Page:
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Copper prices see slight decline with weaker base metals market and firmer US dollar 

May 21, 2024

Key points: 

  • Copper prices on the LME dropped 0.8% to $4.90 per pound. 
  • SHFE copper edged down 0.4% to $5.42 per pound. 
  • Firmer US dollar and weak physical demand drag copper prices down. 

On Tuesday, prices of copper (Symbol: COPPER-C) fell from their record high in a broadly weaker base metals market. The three-month copper on the London Metal Exchange (LME) eased 0.8% to $4.90 per pound. Similarly, the most-traded July copper contract on the Shanghai Futures Exchange (SHFE) edged down 0.4% to $5.42 per pound. 

The firmer US dollar played a crucial role in this decline. A strong dollar makes greenback-priced metals like copper more expensive for holders of other currencies, reducing demand. This factor, combined with a lack of robust physical demand, put downward pressure on prices. 

You may also be interested in: Dollar stable as traders await US rate policy updates 

Chart displaying copper prices at 5.0302 with a trend of -0.87%, reflecting a slight decline due to a weaker base metals market and a firmer US dollar. The chart features moving averages (MA) and MACD indicators, highlighting the impact of a strong dollar making greenback-priced metals like copper more expensive for holders of other currencies, which reduces demand. The lack of robust physical demand also contributes to the downward pressure on prices. Image hosted by VT Markets, a forex CFDs brokerage.

Picture: The rally of copper followed by a decline, as observed on the VT Markets app

Copper had previously rallied to a record high of $5.04 per pound on Monday, driven by short covering and speculative bets on higher prices. The LME contract has risen 26% this year, reflecting strong market momentum.  

While copper prices looks strong, physical inventory continues to pile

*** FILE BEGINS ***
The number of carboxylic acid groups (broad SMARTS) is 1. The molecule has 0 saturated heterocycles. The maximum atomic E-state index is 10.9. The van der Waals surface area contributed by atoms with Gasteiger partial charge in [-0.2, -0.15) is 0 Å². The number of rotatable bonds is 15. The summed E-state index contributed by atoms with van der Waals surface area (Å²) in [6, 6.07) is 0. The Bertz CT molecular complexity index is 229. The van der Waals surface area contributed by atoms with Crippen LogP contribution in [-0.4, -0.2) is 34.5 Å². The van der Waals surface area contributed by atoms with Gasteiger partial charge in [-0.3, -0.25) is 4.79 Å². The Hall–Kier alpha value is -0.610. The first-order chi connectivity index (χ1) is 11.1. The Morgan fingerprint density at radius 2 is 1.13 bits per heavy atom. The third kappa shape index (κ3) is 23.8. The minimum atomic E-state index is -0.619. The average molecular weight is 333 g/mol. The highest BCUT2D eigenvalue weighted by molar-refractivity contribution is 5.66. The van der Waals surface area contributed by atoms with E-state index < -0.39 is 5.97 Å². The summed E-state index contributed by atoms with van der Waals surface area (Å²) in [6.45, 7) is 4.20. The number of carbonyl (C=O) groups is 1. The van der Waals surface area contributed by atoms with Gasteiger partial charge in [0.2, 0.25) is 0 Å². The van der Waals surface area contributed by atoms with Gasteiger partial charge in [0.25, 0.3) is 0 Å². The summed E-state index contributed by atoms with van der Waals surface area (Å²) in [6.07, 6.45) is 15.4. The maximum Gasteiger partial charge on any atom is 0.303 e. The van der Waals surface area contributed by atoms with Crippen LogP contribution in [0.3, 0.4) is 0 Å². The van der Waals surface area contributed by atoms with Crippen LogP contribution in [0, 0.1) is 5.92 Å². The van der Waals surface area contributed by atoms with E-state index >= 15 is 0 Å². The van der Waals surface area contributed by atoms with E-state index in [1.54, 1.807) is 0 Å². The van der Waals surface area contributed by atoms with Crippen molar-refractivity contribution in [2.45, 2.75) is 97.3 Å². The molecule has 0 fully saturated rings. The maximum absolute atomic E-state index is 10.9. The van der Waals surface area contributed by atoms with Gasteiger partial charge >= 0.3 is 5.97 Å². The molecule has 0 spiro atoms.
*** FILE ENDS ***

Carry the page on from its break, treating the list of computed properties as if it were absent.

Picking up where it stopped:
Copper demand, especially in China, is not as strong as market prices might suggest. The usual premium that Chinese consumers and traders pay to import copper has fallen to zero and even below it since mid-May, the lowest since at least 2012. 

Adding to the bearish sentiment, copper inventory in SHFE warehouses have been elevated since February. As of Friday, they stood at 290,376 tons, a sharp increase from 33,130 tons at the beginning of the year. This build-up in inventory highlights the gap between market speculation and physical demand. 

Base metals trend the same direction in general 

The broader base metals market mirrored the decline in copper prices. LME aluminium fell 0.8% to $1.18 per pound, nickel dropped 2% to $9.61 per pound, zinc was down 0.4% at $1.41 per pound, lead shed 0.4% to $1.06 per pound, and tin decreased 1.4% to $15.41 per pound.

On the SHFE, aluminium fell 0.7% to $9.50 per pound, tin dropped 2.2% to $124.36 per pound, and lead dipped 0.4% to $8.51 per pound. However, nickel increased 0.5% to $71.10 per pound, and zinc advanced 1.5% to $11.14 per pound. 

Risks and opportunities in copper 

While speculative momentum could drive copper prices higher, they are likely to level off until Chinese demand improves, suggesting a potential consolidation phase. If this happens, opportunities for range trading using support and resistance may present themselves to market participants. 

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